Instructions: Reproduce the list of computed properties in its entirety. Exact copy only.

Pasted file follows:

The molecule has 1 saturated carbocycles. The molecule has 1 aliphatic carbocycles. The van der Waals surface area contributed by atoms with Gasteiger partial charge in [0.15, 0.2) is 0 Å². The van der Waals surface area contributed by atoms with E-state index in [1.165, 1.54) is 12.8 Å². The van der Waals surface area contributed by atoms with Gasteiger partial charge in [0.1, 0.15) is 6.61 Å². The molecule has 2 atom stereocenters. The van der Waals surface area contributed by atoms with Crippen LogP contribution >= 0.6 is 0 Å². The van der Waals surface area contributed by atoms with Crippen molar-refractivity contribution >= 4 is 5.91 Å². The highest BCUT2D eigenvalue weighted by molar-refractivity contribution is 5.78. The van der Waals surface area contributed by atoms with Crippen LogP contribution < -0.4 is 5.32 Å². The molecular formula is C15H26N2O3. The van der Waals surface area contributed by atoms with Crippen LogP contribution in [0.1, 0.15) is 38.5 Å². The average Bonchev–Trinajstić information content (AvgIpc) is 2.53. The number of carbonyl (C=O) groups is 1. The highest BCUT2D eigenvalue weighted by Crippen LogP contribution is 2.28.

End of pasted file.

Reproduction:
The molecule has 1 saturated carbocycles. The molecule has 1 aliphatic carbocycles. The van der Waals surface area contributed by atoms with Gasteiger partial charge in [0.15, 0.2) is 0 Å². The van der Waals surface area contributed by atoms with E-state index in [1.165, 1.54) is 12.8 Å². The van der Waals surface area contributed by atoms with Gasteiger partial charge in [0.1, 0.15) is 6.61 Å². The molecule has 2 atom stereocenters. The van der Waals surface area contributed by atoms with Crippen LogP contribution >= 0.6 is 0 Å². The van der Waals surface area contributed by atoms with Crippen molar-refractivity contribution >= 4 is 5.91 Å². The highest BCUT2D eigenvalue weighted by molar-refractivity contribution is 5.78. The van der Waals surface area contributed by atoms with Crippen LogP contribution < -0.4 is 5.32 Å². The molecular formula is C15H26N2O3. The van der Waals surface area contributed by atoms with Crippen LogP contribution in [0.1, 0.15) is 38.5 Å². The average Bonchev–Trinajstić information content (AvgIpc) is 2.53. The number of carbonyl (C=O) groups is 1. The highest BCUT2D eigenvalue weighted by Crippen LogP contribution is 2.28.